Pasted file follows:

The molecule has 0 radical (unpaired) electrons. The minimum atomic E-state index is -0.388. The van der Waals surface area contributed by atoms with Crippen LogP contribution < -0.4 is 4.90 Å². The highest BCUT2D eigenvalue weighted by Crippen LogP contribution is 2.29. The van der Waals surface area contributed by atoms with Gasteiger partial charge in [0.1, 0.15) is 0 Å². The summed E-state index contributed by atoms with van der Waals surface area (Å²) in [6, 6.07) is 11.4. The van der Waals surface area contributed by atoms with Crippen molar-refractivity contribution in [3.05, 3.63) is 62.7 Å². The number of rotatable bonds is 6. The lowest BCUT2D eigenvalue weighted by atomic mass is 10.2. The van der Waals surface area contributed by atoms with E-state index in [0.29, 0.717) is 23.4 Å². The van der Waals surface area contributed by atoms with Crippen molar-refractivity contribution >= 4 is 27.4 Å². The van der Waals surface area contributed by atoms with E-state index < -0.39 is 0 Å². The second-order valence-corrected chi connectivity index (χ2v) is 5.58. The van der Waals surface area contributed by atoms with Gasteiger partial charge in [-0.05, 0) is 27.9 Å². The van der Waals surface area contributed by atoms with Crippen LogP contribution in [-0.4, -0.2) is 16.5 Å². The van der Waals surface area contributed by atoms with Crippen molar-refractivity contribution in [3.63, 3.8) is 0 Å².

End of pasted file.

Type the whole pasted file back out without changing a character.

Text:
The molecule has 0 radical (unpaired) electrons. The minimum atomic E-state index is -0.388. The van der Waals surface area contributed by atoms with Crippen LogP contribution < -0.4 is 4.90 Å². The highest BCUT2D eigenvalue weighted by Crippen LogP contribution is 2.29. The van der Waals surface area contributed by atoms with Gasteiger partial charge in [0.1, 0.15) is 0 Å². The summed E-state index contributed by atoms with van der Waals surface area (Å²) in [6, 6.07) is 11.4. The van der Waals surface area contributed by atoms with Crippen molar-refractivity contribution in [3.05, 3.63) is 62.7 Å². The number of rotatable bonds is 6. The lowest BCUT2D eigenvalue weighted by atomic mass is 10.2. The van der Waals surface area contributed by atoms with E-state index in [0.29, 0.717) is 23.4 Å². The van der Waals surface area contributed by atoms with Crippen molar-refractivity contribution >= 4 is 27.4 Å². The van der Waals surface area contributed by atoms with E-state index < -0.39 is 0 Å². The second-order valence-corrected chi connectivity index (χ2v) is 5.58. The van der Waals surface area contributed by atoms with Gasteiger partial charge in [-0.05, 0) is 27.9 Å². The van der Waals surface area contributed by atoms with Crippen LogP contribution in [-0.4, -0.2) is 16.5 Å². The van der Waals surface area contributed by atoms with Crippen molar-refractivity contribution in [3.63, 3.8) is 0 Å².